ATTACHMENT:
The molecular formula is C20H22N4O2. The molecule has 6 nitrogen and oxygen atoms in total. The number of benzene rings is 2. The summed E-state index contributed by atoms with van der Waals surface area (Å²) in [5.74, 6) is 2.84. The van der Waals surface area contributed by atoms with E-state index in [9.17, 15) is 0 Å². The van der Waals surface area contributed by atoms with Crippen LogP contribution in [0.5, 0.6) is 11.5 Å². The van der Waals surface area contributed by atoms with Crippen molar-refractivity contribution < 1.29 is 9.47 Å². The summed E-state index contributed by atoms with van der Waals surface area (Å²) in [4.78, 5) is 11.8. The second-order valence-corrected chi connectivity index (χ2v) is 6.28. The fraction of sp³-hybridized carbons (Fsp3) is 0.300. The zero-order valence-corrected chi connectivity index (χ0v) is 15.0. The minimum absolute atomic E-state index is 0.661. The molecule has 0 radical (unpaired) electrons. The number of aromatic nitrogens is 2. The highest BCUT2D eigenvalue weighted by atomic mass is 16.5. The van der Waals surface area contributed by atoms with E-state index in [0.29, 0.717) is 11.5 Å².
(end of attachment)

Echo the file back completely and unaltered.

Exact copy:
The molecular formula is C20H22N4O2. The molecule has 6 nitrogen and oxygen atoms in total. The number of benzene rings is 2. The summed E-state index contributed by atoms with van der Waals surface area (Å²) in [5.74, 6) is 2.84. The van der Waals surface area contributed by atoms with E-state index in [9.17, 15) is 0 Å². The van der Waals surface area contributed by atoms with Crippen LogP contribution in [0.5, 0.6) is 11.5 Å². The van der Waals surface area contributed by atoms with Crippen molar-refractivity contribution < 1.29 is 9.47 Å². The summed E-state index contributed by atoms with van der Waals surface area (Å²) in [4.78, 5) is 11.8. The second-order valence-corrected chi connectivity index (χ2v) is 6.28. The fraction of sp³-hybridized carbons (Fsp3) is 0.300. The zero-order valence-corrected chi connectivity index (χ0v) is 15.0. The minimum absolute atomic E-state index is 0.661. The molecule has 0 radical (unpaired) electrons. The number of aromatic nitrogens is 2. The highest BCUT2D eigenvalue weighted by atomic mass is 16.5. The van der Waals surface area contributed by atoms with E-state index in [0.29, 0.717) is 11.5 Å².